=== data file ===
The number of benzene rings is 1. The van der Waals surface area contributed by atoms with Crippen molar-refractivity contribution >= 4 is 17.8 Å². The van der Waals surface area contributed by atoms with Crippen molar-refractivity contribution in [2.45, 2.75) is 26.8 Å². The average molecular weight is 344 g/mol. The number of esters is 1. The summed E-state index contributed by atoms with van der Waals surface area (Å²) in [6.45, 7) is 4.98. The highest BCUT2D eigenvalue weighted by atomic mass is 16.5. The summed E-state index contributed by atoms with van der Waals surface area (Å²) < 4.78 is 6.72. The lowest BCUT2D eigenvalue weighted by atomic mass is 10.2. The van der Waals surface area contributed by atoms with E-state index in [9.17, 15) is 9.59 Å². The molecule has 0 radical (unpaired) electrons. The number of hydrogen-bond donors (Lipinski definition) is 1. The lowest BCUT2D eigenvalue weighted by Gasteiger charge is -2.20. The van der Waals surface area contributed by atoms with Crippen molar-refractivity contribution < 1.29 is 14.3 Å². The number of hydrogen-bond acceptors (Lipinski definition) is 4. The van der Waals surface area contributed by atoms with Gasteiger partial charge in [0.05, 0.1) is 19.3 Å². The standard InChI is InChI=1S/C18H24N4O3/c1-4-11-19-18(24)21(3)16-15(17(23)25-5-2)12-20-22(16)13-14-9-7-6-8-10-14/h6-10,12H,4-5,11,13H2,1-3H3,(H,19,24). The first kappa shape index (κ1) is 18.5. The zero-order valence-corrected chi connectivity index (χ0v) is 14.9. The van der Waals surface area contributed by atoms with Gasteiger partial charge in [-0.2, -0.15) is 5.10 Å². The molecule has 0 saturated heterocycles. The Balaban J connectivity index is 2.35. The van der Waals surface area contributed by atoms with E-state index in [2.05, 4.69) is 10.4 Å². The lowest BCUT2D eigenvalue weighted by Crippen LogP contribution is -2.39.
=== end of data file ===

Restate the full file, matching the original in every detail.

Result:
The number of benzene rings is 1. The van der Waals surface area contributed by atoms with Crippen molar-refractivity contribution >= 4 is 17.8 Å². The van der Waals surface area contributed by atoms with Crippen molar-refractivity contribution in [2.45, 2.75) is 26.8 Å². The average molecular weight is 344 g/mol. The number of esters is 1. The summed E-state index contributed by atoms with van der Waals surface area (Å²) in [6.45, 7) is 4.98. The highest BCUT2D eigenvalue weighted by atomic mass is 16.5. The summed E-state index contributed by atoms with van der Waals surface area (Å²) < 4.78 is 6.72. The lowest BCUT2D eigenvalue weighted by atomic mass is 10.2. The van der Waals surface area contributed by atoms with E-state index in [9.17, 15) is 9.59 Å². The molecule has 0 radical (unpaired) electrons. The number of hydrogen-bond donors (Lipinski definition) is 1. The lowest BCUT2D eigenvalue weighted by Gasteiger charge is -2.20. The van der Waals surface area contributed by atoms with Crippen molar-refractivity contribution < 1.29 is 14.3 Å². The number of hydrogen-bond acceptors (Lipinski definition) is 4. The van der Waals surface area contributed by atoms with Gasteiger partial charge in [0.05, 0.1) is 19.3 Å². The standard InChI is InChI=1S/C18H24N4O3/c1-4-11-19-18(24)21(3)16-15(17(23)25-5-2)12-20-22(16)13-14-9-7-6-8-10-14/h6-10,12H,4-5,11,13H2,1-3H3,(H,19,24). The first kappa shape index (κ1) is 18.5. The zero-order valence-corrected chi connectivity index (χ0v) is 14.9. The van der Waals surface area contributed by atoms with Gasteiger partial charge in [-0.2, -0.15) is 5.10 Å². The molecule has 0 saturated heterocycles. The Balaban J connectivity index is 2.35. The van der Waals surface area contributed by atoms with E-state index in [2.05, 4.69) is 10.4 Å². The lowest BCUT2D eigenvalue weighted by Crippen LogP contribution is -2.39.